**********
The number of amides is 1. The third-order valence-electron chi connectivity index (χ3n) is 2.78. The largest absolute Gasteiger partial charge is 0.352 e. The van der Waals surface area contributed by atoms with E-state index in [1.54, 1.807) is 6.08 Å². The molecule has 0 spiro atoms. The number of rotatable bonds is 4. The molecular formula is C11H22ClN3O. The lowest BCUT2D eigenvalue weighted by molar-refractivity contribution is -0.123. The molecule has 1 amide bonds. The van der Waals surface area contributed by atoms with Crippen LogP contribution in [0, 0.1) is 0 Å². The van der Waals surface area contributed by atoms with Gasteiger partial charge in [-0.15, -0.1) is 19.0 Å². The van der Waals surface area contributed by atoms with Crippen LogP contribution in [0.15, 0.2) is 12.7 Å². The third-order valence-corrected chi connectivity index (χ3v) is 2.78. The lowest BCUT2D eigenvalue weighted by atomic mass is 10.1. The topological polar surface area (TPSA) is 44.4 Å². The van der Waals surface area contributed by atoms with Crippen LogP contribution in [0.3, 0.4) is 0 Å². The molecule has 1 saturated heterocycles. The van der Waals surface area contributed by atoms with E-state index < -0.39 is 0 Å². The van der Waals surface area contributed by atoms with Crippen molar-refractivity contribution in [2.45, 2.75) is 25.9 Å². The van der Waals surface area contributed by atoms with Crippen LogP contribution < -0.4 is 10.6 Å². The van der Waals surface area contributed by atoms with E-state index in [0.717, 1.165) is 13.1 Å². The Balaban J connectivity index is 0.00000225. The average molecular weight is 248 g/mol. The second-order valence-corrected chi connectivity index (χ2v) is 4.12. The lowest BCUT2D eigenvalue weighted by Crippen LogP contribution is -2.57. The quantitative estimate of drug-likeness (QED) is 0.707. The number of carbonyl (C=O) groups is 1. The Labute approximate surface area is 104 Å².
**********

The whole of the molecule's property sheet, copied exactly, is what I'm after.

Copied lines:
The number of amides is 1. The third-order valence-electron chi connectivity index (χ3n) is 2.78. The largest absolute Gasteiger partial charge is 0.352 e. The van der Waals surface area contributed by atoms with E-state index in [1.54, 1.807) is 6.08 Å². The molecule has 0 spiro atoms. The number of rotatable bonds is 4. The molecular formula is C11H22ClN3O. The lowest BCUT2D eigenvalue weighted by molar-refractivity contribution is -0.123. The molecule has 1 amide bonds. The van der Waals surface area contributed by atoms with Crippen LogP contribution in [0, 0.1) is 0 Å². The van der Waals surface area contributed by atoms with Gasteiger partial charge in [-0.15, -0.1) is 19.0 Å². The van der Waals surface area contributed by atoms with Crippen LogP contribution in [0.15, 0.2) is 12.7 Å². The third-order valence-corrected chi connectivity index (χ3v) is 2.78. The lowest BCUT2D eigenvalue weighted by atomic mass is 10.1. The topological polar surface area (TPSA) is 44.4 Å². The van der Waals surface area contributed by atoms with Crippen LogP contribution in [0.3, 0.4) is 0 Å². The molecule has 1 saturated heterocycles. The van der Waals surface area contributed by atoms with E-state index < -0.39 is 0 Å². The van der Waals surface area contributed by atoms with Crippen molar-refractivity contribution in [2.45, 2.75) is 25.9 Å². The van der Waals surface area contributed by atoms with Crippen LogP contribution < -0.4 is 10.6 Å². The van der Waals surface area contributed by atoms with E-state index in [0.717, 1.165) is 13.1 Å². The Balaban J connectivity index is 0.00000225. The average molecular weight is 248 g/mol. The second-order valence-corrected chi connectivity index (χ2v) is 4.12. The lowest BCUT2D eigenvalue weighted by Crippen LogP contribution is -2.57. The quantitative estimate of drug-likeness (QED) is 0.707. The number of carbonyl (C=O) groups is 1. The Labute approximate surface area is 104 Å².